• Canada’s approach to board diversity needs a rethink

    Women made up 12 per cent of all board seats examined in the study, up 1 percentage point from 11 per cent in 2015… The dissatisfaction with the current regulatory regime highlights the need to consider mandatory quotas… the CSA found that only 9 per cent of companies have internal targets for women on their boards, with a mere 2 per cent having targets for women in executive positions.

  • Why trolls love to pick on women

    Are trolls just hardcore misogynists? Not quite. “They’re like schoolyard bullies. They seek out people they think are weaker than themselves. They’re looking for someone who’s more submissive and maybe they feel deserves to be degraded in some way. I think a lot of them have problems with women” … Troll behaviour is highly associated with what are known as the “dark” personality traits, which are also far more common in men.

  • Increase funding for a national child care program

    Experts say Ottawa is planning to spend $500 million a year for the next 10 years to build a child care network across the country. As much as that is, it’s far from the 1 per cent of GDP experts say is necessary to build a quality system… while three-quarters of mothers of young children are in the workforce, there are licensed spots available for less than a quarter of children under 5. And those that are available are incredibly expensive.

  • Study urges Liberals to overhaul parental leave benefits

    [The IRPP] says the federal government should consider taking parental benefits out of the employment insurance system and give it a new federal program to ensure that more parents can qualify for benefits… As is… there is a cohort of those new parents, particularly mothers, who don’t qualify for benefits, or can’t qualify because they are self-employed or freelancers – a problem likely to increase with the widening of the “gig” economy.

  • What do working German women have that Canadians don’t? Lots of help from above

    Women in Canada… are working about as much as they can under the limitations of the Canadian system… The amount of free or highly subsidized all-day child care remains extremely limited (except in Quebec). There are few incentives for companies to move women from part-time into full-time employment while maintaining family-friendly hours. The tax system remains more favourable toward one-income families. The pay gap between men and women remains astonishingly large…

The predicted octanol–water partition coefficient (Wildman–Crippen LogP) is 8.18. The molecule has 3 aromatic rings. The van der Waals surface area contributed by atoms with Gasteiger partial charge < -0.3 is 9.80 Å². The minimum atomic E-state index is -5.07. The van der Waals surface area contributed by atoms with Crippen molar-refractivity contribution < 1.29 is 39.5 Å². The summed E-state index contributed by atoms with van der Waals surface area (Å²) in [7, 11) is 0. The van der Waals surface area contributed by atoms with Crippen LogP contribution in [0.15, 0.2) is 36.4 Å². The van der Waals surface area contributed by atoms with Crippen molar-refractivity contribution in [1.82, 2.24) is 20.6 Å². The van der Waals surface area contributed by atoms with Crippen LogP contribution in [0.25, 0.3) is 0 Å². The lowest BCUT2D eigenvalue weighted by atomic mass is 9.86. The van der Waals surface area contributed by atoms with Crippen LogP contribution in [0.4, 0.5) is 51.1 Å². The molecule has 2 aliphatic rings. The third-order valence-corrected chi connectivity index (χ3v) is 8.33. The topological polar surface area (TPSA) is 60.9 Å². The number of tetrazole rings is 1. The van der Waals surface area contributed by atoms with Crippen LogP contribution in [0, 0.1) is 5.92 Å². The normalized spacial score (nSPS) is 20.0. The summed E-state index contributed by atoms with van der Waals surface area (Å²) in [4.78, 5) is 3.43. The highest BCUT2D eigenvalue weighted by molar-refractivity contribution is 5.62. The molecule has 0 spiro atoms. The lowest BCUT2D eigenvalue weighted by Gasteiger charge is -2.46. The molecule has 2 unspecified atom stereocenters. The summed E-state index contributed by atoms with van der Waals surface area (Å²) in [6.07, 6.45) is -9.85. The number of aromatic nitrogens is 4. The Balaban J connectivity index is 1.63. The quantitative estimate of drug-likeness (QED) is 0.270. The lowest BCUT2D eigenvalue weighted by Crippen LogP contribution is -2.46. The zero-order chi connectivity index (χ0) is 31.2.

• To close the gender wage gap, men must vocally support more equality

    … wage equality not only benefits corporate growth, but also promotes global economic prosperity… We still haven’t shaken off the preconceived notion that gender equality is solely a woman’s issue fought by women for women, which in turn keeps breeding the problem. If men are not actively engaged in overcoming gender inequality, how can we ever achieve wage parity?

  • GENDER EQUALITY Who is minding the gap?

    Canada is higher than the OECD average in its gender pay gap, ranking as the seventh most unequal of 34 industrialized countries… Despite higher levels of education and more access to the work force, “ women’s efforts to build a better life are hampered by the unequal distribution of unpaid work, the gender barriers to many fields of work, the undervaluing of jobs held predominantly by women, and the often unspoken social norms that offer men higher wages and rates of promotion from the moment they enter the work force”… pay gaps are even greater for racialized and Indigenous women.

  • Abortion pill rollout deeply flawed

    … why should abortion still live in the realm of charity? It is legal. It is a basic human right. When women don’t have this right, some of them die… The drug, legalized 15 years ago in the U.S. and decades ago in countries like France and China, is included on the World Health Organization’s list of essential medicines. But in Canada, women in small towns will have to travel to make the request.

  • Unfounded sexual assault cases: A human-rights issue

    The OHRC has made enforcing human rights in the criminal-justice system one of its key priorities for the next three to five years. We are also committed to promoting a human-rights culture through education – to address and eliminate, at the source, the kinds of stereotypes that may be behind some of these statistics. This is about our humanity and the true meaning of equal justice for all. Sexual-assault survivors must be taken seriously.

  • How the Toronto police have kept unfounded rates low

    The problem with decisions being guided by instinct is that instinct can be influenced by subconscious beliefs that have been affected by long-held societal opinions about sexual assault. Instead, when it comes to sexual-assault investigations, officers must have tangible evidence or an admission from the victim before marking a case as unfounded.